While only in her early 30s, two-time Grammy nominee Shemekia Copeland is already a force to be reckoned with in the blues. She’s opened for the Rolling Stones, headlined at the Chicago Blues Festival, scored critics choice awards on both sides of the Atlantic (The New York Times and The Times of London), shared the stage with such luminaries as Buddy Guy, B.B. King, Mick Jagger, and Eric Clapton, and has even performed at the White House for President and Mrs. Obama.
Born in Harlem, New York, in 1979, Copeland is the daughter of the late Texas blues guitar legend Johnny Clyde Copeland, who always encouraged her to sing at home, and even brought her on stage to sing at Harlem’s famed Cotton Club when she was just eight years old.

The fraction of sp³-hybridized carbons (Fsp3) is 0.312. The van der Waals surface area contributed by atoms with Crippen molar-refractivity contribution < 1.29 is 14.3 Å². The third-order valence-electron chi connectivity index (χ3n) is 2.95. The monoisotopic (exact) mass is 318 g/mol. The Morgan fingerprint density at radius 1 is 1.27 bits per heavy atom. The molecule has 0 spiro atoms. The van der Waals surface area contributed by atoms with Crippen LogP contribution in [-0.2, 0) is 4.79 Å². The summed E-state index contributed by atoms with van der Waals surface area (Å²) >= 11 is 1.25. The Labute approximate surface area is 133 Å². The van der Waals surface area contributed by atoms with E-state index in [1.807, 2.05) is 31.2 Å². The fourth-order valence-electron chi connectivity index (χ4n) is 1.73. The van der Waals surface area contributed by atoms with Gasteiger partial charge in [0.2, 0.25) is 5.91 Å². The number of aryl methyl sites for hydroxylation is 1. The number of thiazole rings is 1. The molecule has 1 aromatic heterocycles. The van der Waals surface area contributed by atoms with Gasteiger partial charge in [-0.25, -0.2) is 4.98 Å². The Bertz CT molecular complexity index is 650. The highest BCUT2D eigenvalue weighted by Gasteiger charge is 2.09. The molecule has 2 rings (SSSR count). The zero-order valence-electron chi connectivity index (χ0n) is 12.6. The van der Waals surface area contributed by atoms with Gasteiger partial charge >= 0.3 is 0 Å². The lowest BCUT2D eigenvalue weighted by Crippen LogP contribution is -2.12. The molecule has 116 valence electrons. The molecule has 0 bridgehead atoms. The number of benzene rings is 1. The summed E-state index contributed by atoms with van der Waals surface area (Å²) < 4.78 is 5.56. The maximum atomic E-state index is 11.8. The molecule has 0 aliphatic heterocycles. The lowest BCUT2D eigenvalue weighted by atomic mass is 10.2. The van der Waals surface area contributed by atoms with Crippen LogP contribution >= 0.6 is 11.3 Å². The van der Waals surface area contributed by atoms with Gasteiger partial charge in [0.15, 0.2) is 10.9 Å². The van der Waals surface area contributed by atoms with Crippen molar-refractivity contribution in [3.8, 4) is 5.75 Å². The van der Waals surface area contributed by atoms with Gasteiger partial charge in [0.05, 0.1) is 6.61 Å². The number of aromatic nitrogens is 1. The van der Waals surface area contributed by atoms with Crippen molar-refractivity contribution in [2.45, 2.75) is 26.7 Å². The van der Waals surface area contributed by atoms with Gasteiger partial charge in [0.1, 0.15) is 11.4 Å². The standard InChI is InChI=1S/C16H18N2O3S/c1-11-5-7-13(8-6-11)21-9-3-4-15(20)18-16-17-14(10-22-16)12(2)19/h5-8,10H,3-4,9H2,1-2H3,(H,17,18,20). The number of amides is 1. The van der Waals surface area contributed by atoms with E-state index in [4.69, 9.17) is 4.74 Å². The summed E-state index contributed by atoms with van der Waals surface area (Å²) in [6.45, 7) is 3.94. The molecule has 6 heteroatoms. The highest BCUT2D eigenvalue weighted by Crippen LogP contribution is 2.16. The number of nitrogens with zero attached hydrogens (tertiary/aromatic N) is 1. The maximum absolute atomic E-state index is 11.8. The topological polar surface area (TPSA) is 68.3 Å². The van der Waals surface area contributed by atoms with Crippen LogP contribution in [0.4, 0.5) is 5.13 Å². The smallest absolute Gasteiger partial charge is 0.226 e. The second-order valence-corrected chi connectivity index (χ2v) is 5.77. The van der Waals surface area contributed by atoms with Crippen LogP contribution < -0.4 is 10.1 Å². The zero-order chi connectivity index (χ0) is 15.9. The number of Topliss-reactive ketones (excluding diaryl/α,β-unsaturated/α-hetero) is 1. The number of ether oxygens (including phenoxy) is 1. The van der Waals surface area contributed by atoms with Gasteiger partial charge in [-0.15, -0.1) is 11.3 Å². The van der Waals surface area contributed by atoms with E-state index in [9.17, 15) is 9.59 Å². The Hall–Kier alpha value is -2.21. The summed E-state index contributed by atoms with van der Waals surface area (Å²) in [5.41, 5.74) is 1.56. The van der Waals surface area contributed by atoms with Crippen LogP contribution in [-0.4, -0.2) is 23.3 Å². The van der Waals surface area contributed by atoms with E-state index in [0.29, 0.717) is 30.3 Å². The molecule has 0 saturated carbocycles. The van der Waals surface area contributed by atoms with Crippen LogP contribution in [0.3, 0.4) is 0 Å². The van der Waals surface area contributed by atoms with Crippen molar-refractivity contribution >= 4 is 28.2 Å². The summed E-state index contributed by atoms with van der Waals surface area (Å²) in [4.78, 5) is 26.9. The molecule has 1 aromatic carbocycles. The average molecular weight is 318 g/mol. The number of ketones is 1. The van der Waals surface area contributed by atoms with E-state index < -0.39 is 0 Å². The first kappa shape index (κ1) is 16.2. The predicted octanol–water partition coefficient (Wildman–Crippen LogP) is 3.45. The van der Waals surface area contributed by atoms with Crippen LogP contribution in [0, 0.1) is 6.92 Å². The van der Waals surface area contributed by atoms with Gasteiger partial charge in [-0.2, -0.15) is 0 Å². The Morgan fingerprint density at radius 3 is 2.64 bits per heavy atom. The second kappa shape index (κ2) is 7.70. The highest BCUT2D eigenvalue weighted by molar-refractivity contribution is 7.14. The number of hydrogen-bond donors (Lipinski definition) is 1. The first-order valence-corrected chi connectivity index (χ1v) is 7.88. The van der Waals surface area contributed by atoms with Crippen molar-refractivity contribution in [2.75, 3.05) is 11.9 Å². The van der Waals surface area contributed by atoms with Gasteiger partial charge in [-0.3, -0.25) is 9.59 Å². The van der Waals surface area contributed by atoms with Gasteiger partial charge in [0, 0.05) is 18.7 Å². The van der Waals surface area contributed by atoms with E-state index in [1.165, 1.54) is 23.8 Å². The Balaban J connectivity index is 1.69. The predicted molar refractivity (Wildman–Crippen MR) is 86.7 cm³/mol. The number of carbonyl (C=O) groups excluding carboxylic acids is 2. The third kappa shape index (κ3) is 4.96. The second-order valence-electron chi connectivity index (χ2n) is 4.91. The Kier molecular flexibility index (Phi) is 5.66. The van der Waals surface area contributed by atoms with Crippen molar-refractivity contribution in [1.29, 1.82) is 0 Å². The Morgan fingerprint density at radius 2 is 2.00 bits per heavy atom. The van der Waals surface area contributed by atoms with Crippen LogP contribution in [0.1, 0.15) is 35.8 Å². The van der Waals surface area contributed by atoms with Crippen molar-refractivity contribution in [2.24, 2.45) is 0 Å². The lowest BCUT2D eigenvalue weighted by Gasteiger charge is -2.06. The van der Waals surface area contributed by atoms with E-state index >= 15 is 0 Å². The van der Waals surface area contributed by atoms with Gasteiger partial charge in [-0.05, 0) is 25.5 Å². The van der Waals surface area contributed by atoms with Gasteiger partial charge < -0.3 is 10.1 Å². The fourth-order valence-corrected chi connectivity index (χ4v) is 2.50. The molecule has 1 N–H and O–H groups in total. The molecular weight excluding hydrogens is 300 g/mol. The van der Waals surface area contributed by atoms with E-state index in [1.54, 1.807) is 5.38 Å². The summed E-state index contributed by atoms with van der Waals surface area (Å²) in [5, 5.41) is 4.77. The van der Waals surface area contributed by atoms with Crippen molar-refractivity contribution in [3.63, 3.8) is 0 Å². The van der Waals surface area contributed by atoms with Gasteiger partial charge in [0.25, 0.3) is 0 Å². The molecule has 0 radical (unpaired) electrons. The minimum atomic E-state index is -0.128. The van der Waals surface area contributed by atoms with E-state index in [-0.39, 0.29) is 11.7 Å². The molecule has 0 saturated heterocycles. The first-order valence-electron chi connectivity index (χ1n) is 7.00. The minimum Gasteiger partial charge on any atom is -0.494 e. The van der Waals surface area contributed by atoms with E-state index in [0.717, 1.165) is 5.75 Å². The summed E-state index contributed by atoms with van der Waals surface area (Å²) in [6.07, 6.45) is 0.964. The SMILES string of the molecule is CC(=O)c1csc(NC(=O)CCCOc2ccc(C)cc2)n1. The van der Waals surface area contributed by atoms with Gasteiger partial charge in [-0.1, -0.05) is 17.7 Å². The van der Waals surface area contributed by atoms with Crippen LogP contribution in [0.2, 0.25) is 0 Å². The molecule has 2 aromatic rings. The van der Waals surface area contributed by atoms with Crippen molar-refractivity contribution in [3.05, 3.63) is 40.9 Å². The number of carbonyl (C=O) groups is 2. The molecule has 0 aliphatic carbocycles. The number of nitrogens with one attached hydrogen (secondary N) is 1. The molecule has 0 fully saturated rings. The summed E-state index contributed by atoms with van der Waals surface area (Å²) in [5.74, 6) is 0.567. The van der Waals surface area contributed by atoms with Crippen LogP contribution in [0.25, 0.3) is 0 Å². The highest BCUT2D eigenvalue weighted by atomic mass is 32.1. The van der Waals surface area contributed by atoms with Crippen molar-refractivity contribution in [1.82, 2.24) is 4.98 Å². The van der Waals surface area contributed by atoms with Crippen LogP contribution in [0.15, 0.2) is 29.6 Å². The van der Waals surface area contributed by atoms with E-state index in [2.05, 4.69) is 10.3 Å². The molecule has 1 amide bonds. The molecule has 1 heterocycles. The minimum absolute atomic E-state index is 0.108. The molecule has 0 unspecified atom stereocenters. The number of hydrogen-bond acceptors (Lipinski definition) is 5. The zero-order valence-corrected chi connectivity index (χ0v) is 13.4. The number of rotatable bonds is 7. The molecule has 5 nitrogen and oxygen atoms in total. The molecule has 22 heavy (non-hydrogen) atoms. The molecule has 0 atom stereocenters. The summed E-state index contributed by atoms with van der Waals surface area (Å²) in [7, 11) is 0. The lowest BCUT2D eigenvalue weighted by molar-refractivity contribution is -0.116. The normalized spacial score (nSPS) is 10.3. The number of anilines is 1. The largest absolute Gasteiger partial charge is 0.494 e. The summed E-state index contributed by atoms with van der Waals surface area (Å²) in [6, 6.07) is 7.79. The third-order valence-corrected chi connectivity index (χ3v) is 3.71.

Copeland’s passion for singing, matched with her huge, blast-furnace voice, gives her music a timeless power and a heart-pounding urgency. Her music comes from deep within her soul and from the streets where she grew up, surrounded by the everyday sounds of the city – street performers, gospel singers, blasting radios, bands in local parks and so much more.